Lastly, I highly encourage other interested golfers to get fitted for clubs. This ensures you are a) using the best brand/model for your current (and potentially future) swing and b) that the clubs themselves are fit to your size, swing style, swing speed, and more. It's worth the time it takes to get it done. I was slow and methodical during the process, but it could probably be done in half the time I took. When the Nike's come in I'll be sure and post some pics.

Aaron West's Gravatar
About this post:

This entry was posted by Aaron West on December 10, 2007 at 9:27 PM. It was filed in the following categories: Golf, Personal. It has been viewed 33457 times and has 9 comments.

1 related blog entries

9 Responses to My Experience Choosing Clubs at Edwin Watts Golf

  1. What a great in depth review of these guys. I was debating on using but after reading your blog post I think I will swing by the local shop In Ft. Walton Beach. I'm sure I probably need some custom clubs and these guys seem to know how to do it. By thw way, did you receive your clubs in the 7-100 days a promised?

  2. @David - Yea, my clubs arrived in about 2 weeks if I'm remembering correctly. Enjoy your fitting and take your time with it.

  3. RodyJ

    I also recently went to an Edwin Watts and asked to be fitted. I have played golf for many years, and though I routinely shoot anywhere from 1-2 under par or a couple over on my home course, I have never been fitted. The salesman who assisted in this was dry as dust to say the least. However, this is not what is currently bothering me. My fitting process, if you want to call it that, consisted only of going through the Ping line of colors and seeing where I hit each on the strike board. I said I was interested in the Pings when I walked in the door. Nothing else was looked at, measured, nothing. I'm hitting the Ping I10s pretty fair but I don't think I quite got all that I asked for in the fitting. Tell me what you think. Did I get shortchanged?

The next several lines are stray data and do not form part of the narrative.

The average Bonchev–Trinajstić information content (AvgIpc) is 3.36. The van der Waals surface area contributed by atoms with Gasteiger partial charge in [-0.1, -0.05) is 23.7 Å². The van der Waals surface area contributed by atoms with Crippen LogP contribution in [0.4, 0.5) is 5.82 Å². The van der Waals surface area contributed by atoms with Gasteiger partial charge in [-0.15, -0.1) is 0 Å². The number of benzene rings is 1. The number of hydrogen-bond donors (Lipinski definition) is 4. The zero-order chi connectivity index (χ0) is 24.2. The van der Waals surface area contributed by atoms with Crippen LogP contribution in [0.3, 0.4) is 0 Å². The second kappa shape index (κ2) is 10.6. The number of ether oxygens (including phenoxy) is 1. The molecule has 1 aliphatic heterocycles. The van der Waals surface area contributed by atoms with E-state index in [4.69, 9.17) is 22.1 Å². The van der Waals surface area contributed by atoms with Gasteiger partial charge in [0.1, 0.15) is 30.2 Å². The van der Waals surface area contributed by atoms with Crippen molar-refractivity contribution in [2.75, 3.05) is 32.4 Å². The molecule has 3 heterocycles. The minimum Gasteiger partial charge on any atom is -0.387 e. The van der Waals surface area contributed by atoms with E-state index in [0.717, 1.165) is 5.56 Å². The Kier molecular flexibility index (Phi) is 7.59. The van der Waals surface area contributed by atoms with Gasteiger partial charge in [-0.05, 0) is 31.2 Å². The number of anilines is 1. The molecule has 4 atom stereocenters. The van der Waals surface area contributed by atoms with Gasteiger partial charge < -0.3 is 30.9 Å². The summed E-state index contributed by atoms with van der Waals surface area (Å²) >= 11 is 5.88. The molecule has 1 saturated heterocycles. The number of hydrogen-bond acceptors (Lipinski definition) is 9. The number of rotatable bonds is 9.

4. @RodyJ

    It's hard to say whether you were shortchanged or not. Since you're hitting 1 or 2 under par you are quite obviously in the extreme minority in terms of your ability. I still think you could benefit from a more solid fitting including all the normal measurements of inseam, wrist height above ground (with wrists at your side), strike board (which you mentioned), launch monitor analysis of launch angle, carry distance, and dispersion; grip size, and of course hitting more than just the Ping's.

    I'd offer that you were fitted by someone who wasn't taking the care to ensure you were properly fitted with all the elements of a great fitting. Like other businesses not every Edwin Watts is the same. Perhaps the one you visited isn't up to par (pun intended) with other locations. Then again, maybe your fitter was just having a bad day?

  5. RodyJ

    Thanks for the feedback. I guess I was looking for affirmation of what I kinda already knew. Why I walked out with so little is beyond me. I think I will be contacting Edwin Watts for a more thorough followup which they did say they would do if I wasn't pleased.

  6. @RodyJ - Well, at least they were willing to let you come in and get more fitting done. Which Edwin Watts are you visiting?

  7. RodyJ

    Ridgeland, MS

  8. Dennis

    I would not trust Edwin Watts. They tried to charge $110 + S&H for a 6 month old Taylor Made R11 driver that cracked. They said that TM charged and it would take 3 weeks to repair.

    One call to Taylor Made by me. Rec'd new R11S in 2 days, no charges for anything.

    Edwin Watts was trying to pull a fast one.

  9. Carey


    A lot of times Taylor Made will take much better care of the customer that calls direct. When we (Edwin Watts ) call being the large company we are, we don't always get the same response. Fast one I'm hard pressed to believe that since we've been in business 45 years. If Taylor Made charges us, we have to pass that along to our customers, if not we won't be around long. You get getting charged 110.00 plus shipping, guarantee you they were popping us for 125.00.